Yawm shook his head, flabbergasted for a second. He raised his hands, looking at them,
“I...I’ve been infected.”
Yawm lowered his hands, laughing with me for a moment. Amara stared at us both with abject confusion. I walked up, waving off her curiosity,
“It was an inside joke, sorta. Anyways, do you have some time to teach us about the cipher?”
She nodded, standing up from her reading area. A second later, Yawm spawned ice chairs behind us and whipped out two marble plates. I picked mine up, “Damn, you’ve been fancying marble lately.”
Yawm nodded, “I don’t understand my desire to see it either, but it is so.”
Amara walked in front of us, almost like a lost puppy. Everything was happening pretty fast, so I cut her some slack to get her bearings. Yawm didn’t.
He raised a hand at her, “Here is a board.” A thin sheet of sky blue crystal formed behind her. It thickened, the material expanding to the sound of cracking ice. Amara looked between us. She pointed at the board,
“I can write on this?”
Yawm nodded, “Do so.”
She turned towards the board, then back at us. That’s when she began her lecture, and what a lecture it was. If I had to describe it in three words, they’d be cryptic, confusing, and complex. Everything she said made the cipher harder to understand rather than easier.
It was something I couldn’t quite put my finger on. It almost felt like she was misleading us, but I doubted it. Learning the dimensional cipher was a massive undertaking. It wasn’t something easy to teach, and she could just be an awful teacher. Hell, it could be that she was eldritch.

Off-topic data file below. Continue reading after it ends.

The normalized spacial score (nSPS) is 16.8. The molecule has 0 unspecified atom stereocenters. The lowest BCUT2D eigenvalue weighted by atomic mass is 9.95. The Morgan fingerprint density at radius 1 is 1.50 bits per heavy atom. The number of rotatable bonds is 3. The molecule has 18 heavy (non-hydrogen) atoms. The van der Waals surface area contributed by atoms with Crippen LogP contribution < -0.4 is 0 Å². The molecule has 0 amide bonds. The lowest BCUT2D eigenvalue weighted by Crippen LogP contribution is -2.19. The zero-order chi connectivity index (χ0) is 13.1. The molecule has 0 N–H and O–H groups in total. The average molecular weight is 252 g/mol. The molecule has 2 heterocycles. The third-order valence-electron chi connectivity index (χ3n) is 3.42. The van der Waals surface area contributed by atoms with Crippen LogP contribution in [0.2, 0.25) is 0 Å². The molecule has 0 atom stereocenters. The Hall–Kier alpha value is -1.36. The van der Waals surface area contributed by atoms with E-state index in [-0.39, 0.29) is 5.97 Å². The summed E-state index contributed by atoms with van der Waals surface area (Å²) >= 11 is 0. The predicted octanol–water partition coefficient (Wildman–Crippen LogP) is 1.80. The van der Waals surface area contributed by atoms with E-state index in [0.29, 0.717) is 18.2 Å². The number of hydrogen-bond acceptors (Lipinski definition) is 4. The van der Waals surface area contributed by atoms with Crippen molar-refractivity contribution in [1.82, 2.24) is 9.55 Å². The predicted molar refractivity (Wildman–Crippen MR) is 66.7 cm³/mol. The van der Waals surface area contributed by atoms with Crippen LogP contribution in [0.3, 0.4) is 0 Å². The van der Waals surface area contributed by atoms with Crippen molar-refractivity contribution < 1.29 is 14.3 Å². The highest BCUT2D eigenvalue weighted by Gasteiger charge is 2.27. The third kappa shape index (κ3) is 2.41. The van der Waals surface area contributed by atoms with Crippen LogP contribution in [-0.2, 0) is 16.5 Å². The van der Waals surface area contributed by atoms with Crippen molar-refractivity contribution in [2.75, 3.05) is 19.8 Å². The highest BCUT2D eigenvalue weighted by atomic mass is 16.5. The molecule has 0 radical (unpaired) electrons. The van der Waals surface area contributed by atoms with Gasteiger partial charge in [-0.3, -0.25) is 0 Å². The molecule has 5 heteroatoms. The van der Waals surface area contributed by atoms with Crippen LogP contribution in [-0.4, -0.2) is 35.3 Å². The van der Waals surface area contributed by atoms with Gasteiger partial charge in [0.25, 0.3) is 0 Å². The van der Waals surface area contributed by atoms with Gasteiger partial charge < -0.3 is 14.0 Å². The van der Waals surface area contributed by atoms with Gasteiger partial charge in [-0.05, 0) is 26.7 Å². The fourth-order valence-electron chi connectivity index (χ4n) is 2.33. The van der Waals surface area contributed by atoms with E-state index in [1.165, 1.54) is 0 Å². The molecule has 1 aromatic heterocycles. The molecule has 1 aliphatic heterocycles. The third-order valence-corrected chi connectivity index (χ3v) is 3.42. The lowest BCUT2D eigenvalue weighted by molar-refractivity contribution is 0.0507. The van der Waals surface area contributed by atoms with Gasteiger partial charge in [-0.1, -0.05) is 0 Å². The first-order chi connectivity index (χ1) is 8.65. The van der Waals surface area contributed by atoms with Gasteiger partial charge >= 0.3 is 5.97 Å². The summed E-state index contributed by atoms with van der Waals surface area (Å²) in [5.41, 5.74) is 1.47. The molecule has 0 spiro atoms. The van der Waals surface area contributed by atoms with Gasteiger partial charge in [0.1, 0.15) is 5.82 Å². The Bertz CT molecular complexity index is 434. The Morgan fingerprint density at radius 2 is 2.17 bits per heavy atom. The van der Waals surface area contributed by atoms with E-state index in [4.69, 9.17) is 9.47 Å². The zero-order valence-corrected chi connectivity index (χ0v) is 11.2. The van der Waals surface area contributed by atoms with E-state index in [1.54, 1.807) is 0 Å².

Regardless, after three hours of complete nonsense, Yawm stood up,
“That will be all for me until later. I appreciate your efforts at transferring knowledge, but my frustration has reached a boiling point. I’ll need some time to decompress.”
Amara reached out her hands, “I meant to unveil you both. My words, if they puzzle you, then I’m puzzling.”
There was a steady fear lining her words. Yawm waved a hand at her, “There’s no reason to apologize. This will take time and effort, that’s all.” He sighed, “I was hoping for a more instantaneous benefit. Having my hopes dashed feels unpleasant, but I will persevere.”
He turned towards me, “Are you exhausted as well?”
I shook my head, “Eh, it’s less frustrating than staring at a blank page and not knowing where to start.”
He raised his hands, “Then you may both continue. I’ll self study for a while. You both enjoy this...lecture, we’ll call it.”
Yawm walked out of the room. As he did Amara raised her eyes towards me, “Are you certain you want to continue this?”
Her black hair moved out from over her face. It twitched around, seemingly at random. Her creepy mouth opened, and she rubbed her teeth together. It sounded like a watch’s hand ticking down the seconds. A second later, she mouthed her words without saying anything. I managed to read her lips,
‘Do not react.’
Like she said, I didn’t react. Instead, I stood up from my chair,
“It’s ok if you don’t want to teach me. I get it. Take some time, plan your next lesson, and-”
Dimension-C138, Harbinger of Cataclysm given admittance into sub-system C-137 Fringe Walker clearance. Access to cipher enhancements, learning enhancements, and the obelisk mainframe given. Classes and guild rights are reinstated. Pardoning of bounties lays outside the clearance of Admin M-Y-444.